Certain types of hearing loss could soon be cured thanks to pioneering research using stem cells, it has been announced.
Researchers from the University of Sheffield managed to grow early versions of sensory hair cells that turn sound waves into nerve impulses, and nerve cells that transmit hearing messages to the brain - known as auditory neurons - in laboratory conditions using stem cells taken from the human inner ear of foetuses.
The team, writing in the journal Stem Cells, hopes that further work will lead to fully functional cells that could be used to treat total hearing loss, though it says practical deafness treatments are at least 10 years away.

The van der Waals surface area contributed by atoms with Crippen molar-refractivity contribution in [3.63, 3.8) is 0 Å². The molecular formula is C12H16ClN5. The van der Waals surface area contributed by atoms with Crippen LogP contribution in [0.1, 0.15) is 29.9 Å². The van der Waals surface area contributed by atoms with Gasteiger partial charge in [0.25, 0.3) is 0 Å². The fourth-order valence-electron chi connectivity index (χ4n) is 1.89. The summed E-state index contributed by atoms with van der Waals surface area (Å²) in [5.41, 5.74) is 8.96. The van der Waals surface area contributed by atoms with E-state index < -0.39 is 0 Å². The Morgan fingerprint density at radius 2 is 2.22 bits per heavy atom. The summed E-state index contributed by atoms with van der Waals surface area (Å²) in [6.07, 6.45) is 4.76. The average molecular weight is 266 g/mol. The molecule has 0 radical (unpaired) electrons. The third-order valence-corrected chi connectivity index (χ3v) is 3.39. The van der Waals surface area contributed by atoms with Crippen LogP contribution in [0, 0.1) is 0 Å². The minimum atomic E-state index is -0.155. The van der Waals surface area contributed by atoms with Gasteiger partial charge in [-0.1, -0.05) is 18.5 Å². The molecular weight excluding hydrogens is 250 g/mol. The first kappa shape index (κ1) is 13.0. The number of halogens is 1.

Lead researcher Dr Marcelo Rivolta said: ‘The potential of stem cells is very exciting. We have now an experimental system to study genes and drugs in a human context.
‘Moreover, these cells would help us to develop the technologies needed to deliver them into damaged tissues, such as the cochlea, in order to restore the different cell types.
‘This should facilitate the development of a stem cell treatment for deafness.’
Stem cells are immature cells, mostly found in embryos and foetuses, that can develop along a number of different pathways.
Dr Rivolta’s team managed to grow cells in the inner ear that use tiny hairs to turn sound waves into nerve impulses after exposing the stem cells to a cocktail of special chemicals.